11. Why aren't women choosing STEM academic jobs? Observations from a small-group discussion at the 2016 American Society for Microbiology annual meeting.

    Science.gov (United States)

    Adamowicz, Elizabeth M

    2017-03-01

    This commentary summarizes a small-group discussion that recently occurred at the American Society for Microbiology annual general meeting, ASM Microbe, in Boston, Massachusetts, on 16-20 June 2016, on the topic 'why are so few women choosing to become academics?' Specifically, the discussion focused on asking what the actual and perceived barriers to academic STEM careers women face, and possible solutions to address them which would make women more likely to seek out academic careers. The conclusions reached suggest that, despite improvement in recent years, women and minorities still face complex barriers to STEM academic careers, and further research is needed to determine the best solutions to this problem. © FEMS 2017. All rights reserved. For permissions, please e-mail: journals.permissions@oup.com.

  12. Ten key points for the appropriate use of antibiotics in hospitalised patients: a consensus from the Antimicrobial Stewardship and Resistance Working Groups of the International Society of Chemotherapy

    NARCIS (Netherlands)

    Hara, G. Levy; Kanj, S.S.; Pagani, L.; Abbo, L.; Endimiani, A.; Wertheim, H.F.L.; Amabile-Cuevas, C.; Tattevin, P.; Mehtar, S.; Cardoso, F.; Unal, S.; Gould, I.

    2016-01-01

    The Antibiotic Stewardship and Resistance Working Groups of the International Society for Chemotherapy propose ten key points for the appropriate use of antibiotics in hospital settings. (i) Get appropriate microbiological samples before antibiotic administration and carefully interpret the results:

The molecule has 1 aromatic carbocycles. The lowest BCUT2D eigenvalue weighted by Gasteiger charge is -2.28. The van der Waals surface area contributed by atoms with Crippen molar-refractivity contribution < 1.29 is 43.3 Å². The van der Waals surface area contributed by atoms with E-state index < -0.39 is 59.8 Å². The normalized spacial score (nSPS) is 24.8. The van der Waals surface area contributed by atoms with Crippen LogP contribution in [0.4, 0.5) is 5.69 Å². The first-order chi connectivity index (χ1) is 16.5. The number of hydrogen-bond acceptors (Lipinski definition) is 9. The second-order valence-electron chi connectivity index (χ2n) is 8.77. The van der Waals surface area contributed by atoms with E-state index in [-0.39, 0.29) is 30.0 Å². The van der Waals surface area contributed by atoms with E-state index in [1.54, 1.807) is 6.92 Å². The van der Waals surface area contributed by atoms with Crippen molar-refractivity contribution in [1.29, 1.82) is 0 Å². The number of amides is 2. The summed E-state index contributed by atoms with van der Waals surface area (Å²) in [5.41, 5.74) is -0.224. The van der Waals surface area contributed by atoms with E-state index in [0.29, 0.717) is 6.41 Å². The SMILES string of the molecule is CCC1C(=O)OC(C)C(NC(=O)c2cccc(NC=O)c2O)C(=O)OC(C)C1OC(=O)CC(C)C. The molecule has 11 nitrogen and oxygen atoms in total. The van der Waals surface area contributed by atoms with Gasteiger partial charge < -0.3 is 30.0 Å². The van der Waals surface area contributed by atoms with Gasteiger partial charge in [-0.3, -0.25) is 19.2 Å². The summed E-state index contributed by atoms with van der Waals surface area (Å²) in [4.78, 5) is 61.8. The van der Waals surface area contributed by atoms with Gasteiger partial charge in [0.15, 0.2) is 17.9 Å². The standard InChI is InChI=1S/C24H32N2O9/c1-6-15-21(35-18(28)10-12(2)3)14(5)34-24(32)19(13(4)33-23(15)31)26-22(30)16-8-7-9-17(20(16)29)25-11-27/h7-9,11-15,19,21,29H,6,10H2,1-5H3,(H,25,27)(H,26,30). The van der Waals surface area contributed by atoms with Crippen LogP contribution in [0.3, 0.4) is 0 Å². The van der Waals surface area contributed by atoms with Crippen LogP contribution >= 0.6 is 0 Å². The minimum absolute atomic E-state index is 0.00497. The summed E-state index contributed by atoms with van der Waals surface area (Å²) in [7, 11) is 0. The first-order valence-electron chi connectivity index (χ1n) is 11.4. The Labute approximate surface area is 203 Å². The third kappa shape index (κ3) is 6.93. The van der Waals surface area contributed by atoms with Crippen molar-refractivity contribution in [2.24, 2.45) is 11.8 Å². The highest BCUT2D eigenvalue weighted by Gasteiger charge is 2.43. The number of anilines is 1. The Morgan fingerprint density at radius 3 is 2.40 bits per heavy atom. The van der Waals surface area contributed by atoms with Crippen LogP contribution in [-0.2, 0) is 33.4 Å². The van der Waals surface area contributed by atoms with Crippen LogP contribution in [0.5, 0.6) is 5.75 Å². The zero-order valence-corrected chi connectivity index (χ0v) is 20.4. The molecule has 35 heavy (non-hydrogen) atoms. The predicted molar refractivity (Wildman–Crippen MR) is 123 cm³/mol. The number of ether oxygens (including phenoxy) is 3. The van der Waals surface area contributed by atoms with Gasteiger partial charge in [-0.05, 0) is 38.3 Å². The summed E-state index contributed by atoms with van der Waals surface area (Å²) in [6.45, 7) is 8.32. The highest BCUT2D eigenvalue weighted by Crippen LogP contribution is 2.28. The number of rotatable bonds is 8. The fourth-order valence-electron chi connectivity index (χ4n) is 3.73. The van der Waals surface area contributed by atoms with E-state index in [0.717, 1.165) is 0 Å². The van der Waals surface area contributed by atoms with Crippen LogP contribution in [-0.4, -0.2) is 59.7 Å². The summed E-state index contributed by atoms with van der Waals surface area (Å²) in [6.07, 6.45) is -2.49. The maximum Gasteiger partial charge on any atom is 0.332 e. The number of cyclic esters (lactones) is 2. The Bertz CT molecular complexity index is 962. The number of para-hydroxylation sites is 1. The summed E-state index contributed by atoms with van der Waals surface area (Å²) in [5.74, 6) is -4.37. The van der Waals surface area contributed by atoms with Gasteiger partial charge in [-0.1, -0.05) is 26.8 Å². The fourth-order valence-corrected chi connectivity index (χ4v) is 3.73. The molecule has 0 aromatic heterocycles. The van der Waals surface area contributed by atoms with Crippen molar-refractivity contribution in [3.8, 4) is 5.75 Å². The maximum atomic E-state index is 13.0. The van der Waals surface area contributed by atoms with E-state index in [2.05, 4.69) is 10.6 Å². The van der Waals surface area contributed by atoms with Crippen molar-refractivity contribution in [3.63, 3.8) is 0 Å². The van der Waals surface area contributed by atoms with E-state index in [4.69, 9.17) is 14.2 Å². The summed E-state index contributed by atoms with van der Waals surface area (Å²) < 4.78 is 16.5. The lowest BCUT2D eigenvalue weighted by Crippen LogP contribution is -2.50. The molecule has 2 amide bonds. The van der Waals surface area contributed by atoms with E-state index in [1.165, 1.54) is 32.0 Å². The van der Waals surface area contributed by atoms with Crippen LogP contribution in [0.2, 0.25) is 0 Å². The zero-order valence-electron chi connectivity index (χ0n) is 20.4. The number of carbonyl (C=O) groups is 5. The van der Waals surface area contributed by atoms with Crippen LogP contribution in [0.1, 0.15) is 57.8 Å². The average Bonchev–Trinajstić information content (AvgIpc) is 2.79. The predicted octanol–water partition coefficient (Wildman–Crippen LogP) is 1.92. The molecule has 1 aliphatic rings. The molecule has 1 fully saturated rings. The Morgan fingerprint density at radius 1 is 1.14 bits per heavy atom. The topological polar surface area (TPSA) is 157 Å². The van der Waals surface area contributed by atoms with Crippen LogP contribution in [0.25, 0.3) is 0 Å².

13. Conference Report: Drug Metabolism Discussion Group Short Meeting: microsampling--the next big thing. Alderley Park, Macclesfield, UK, 14 March 2012.

    Science.gov (United States)

    Jackson-Addie, Kirsty; Woods, Karen; Muir, Allan; Smith, Christopher; Higton, David

    2012-12-01

    On behalf of the Drug Metabolism Discussion Group, Regulatory Bioanalysis AstraZeneca (UK) recently organized and hosted an extremely successful Drug Metabolism Discussion Group Short Meeting on 'microsampling--the next big thing'. This attracted over 140 delegates and a strong line up of presenters of respected scientists within the field. This meeting focused on the impact of taking a reduced sample (5-20 µl) from an animal, or later in the clinic, particularly neonates. The agenda covered the spectrum of microsampling, from capillary plasma microsampling, as championed by Ove Jonsson and Kristian Königsson, through to dried blood spots. The day was split up in to three sections, the morning concentrating on the sampling aspects from animals. A highlight of the first section was the 'poster blitz' where four poster presenters gave a quick overview of their work. This introduced the poster session and created a good atmosphere for general debate between the delegates. The mid-session saw the bioanalytical challenges discussed from the discovery to the preclinical stage. To encourage interaction between the presenters and the audience, a panel discussion was used that led to interesting insights into study design from toxicological and bioanalytical viewpoints. The final session was left to clinical aspects of microsampling and a particularly interesting presentation from Hitesh Pandya from the Pediatric Respiratory Medicine Department (University of Leicester, Leicester, UK). An eloquent and hard-hitting presentation put into perspective the importance of advancements in this field that enables sample to be taken in a noninvasive manner. The meeting was well received with excellent feedback from all concerned.

  14. Fall risk awareness and safety precautions taken by older community-dwelling women and men--a qualitative study using focus group discussions.

    Directory of Open Access Journals (Sweden)